Explain Juliet's allusion to Greek mythology in the opening lines of scene ii in Romeo and Juliet.
Juliet's soliloquy in Act III, Scene 2 of Shakespeare's Romeo and Juliet is all about her strong desire for nightfall, which is when she expects to see Romeo. In Greek mythology the sun was a flaming chariot driven across the the sky by the sun god Phoebus Apollo. He started his daily journey in the east and drove all the way across the sky to descend in the west, at which time night would begin to fall. (The sun god is depicted in one of the episodes in Walt Disney's beautiful animated film Fantasia, probably in the one which was based on Beethoven's 6th Symphony, the "Pastoral" Symphony.)
That Juliet is wishing for night to come speedily is expressed more directly in lines 10 and 11:
Come civil night,
Thou sober-suited matron all in black.
There is a contrast between the allusion to the blazing sun and the dark night, which Juliet compares metaphorically to a woman all dressed in formal black attire. By the term "civil night" she means a time that is suited to "civilized" pleasures such as wining, dining, dancing, cultural events, love-making, and sleep.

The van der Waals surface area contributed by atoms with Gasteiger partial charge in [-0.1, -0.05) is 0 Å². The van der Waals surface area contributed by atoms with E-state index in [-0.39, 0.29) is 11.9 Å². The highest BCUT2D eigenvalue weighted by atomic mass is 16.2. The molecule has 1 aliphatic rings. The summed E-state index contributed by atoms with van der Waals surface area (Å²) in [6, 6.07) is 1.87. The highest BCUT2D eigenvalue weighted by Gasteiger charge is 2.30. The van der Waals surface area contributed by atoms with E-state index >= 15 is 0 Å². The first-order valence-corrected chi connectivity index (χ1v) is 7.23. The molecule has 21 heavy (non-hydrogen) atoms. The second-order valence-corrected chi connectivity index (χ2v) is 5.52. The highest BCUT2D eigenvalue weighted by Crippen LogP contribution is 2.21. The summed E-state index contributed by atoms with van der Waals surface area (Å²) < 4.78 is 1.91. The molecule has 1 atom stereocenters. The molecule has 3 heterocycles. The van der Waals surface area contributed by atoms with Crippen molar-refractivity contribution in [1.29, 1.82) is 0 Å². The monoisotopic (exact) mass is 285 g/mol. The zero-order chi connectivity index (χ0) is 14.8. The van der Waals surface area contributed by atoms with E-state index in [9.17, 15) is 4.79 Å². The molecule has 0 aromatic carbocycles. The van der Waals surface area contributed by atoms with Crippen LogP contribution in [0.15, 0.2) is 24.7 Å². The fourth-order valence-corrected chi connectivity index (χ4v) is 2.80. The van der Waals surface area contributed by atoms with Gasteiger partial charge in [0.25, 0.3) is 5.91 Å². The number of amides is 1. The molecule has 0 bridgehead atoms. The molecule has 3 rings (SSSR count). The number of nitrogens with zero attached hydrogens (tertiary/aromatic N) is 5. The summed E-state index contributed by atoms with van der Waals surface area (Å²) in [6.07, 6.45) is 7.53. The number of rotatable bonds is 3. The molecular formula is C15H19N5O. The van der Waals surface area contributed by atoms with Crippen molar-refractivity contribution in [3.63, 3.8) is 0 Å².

Later in the soliloquy Juliet is even more specific about her meaning where she says:
Come, loving, black-browed night,
Give me my Romeo.
So the young lady is, to say the least, impatient. She is wishing that Phoebus Apollo would whip his fiery horses and make them move much faster in order to bring nightfall sooner.
At the start of Act III, scene ii, Juliet delivers a soliloquy. In the first few lines of that speech, she makes an allusion to Phoebus:
Gallop apace, you fiery-footed steeds,Toward Phoebus' lodging. Such a wagonerAs Phaeton would whip you to the westAnd bring in cloudy night immediately. (III.ii.1-4)